The special properties that follow are examples of this kind of exclusive hotel. At the time of publication, our researchers were unable to find a single one of these beautiful properties available to book on any of the top online wholesalers or comparison websites. In order to preserve their standards of excellence, most of these extraordinary retreats will only deal with preferred travel agencies or their valued guests (you), directly. 

The core focus of the hotels listed in our special selection appears to be a priority to provide the highest customer service standards for their guests – which is another of the reasons they might prefer to work independently rather than with third-party booking groups. A spokesperson from The Peninsula House in the Dominican Republic said that many of these bulk sites tend to provide no contact information for booked guests.

“We prefer to have direct contact with guests because it allows us to have a better understanding of the guests’ wants for their vacation. It also allows us to control many of the variables (car rentals, hotel transfers, excursions etc.) that can affect a guest’s stay. This is especially important in the Caribbean where customer service/timeliness is variable – as well as using service providers whom we trust.”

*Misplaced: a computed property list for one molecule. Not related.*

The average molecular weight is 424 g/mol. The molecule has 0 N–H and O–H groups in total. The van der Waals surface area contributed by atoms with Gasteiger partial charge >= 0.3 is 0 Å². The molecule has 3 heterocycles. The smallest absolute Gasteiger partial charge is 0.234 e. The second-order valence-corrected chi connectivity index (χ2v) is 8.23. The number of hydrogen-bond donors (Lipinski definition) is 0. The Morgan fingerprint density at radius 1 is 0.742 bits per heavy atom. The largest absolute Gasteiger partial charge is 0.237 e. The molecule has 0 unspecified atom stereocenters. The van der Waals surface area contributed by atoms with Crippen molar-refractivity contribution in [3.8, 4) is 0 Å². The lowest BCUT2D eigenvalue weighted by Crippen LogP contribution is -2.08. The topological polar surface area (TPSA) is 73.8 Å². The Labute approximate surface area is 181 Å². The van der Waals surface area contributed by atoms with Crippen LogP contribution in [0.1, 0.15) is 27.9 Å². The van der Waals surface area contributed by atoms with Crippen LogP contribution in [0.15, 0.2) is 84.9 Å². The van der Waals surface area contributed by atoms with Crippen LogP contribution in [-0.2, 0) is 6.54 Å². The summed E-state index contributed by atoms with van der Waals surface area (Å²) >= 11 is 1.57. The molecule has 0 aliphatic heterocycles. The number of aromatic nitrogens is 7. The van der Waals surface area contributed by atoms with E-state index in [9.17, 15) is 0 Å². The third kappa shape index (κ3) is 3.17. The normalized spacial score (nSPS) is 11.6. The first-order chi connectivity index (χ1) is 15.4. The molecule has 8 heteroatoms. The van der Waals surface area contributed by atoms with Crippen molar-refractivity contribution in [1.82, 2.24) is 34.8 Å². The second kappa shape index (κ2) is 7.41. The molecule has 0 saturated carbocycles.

In Norway, the owners of Juvet said they felt they “didn’t belong” on those marketplaces where people were merely searching for a place to sleep. “We want to be in contact by mail and by phone with our guests. It is important for us that the clients really have decided to come and stay at the Juvet and that is what they want – and the mail contact gives us and them a feeling that we know each other before arrival.  Visiting the Juvet was the reason many of our guests came to Norway.”

If you’re looking for something really special, by all means check out the mainstream booking sites and hotel-comparison sites, which often have incredible deals; but don’t stop there. If you do, you just might miss that little piece of wonderful you’ve been fantasising about. Instead, why not dream a little grander, dig a little deeper, stick to our magazine, stock up on travel guides and think before you leave your trusty travel agent out in the cold?


The Properties

North Island, Seychelles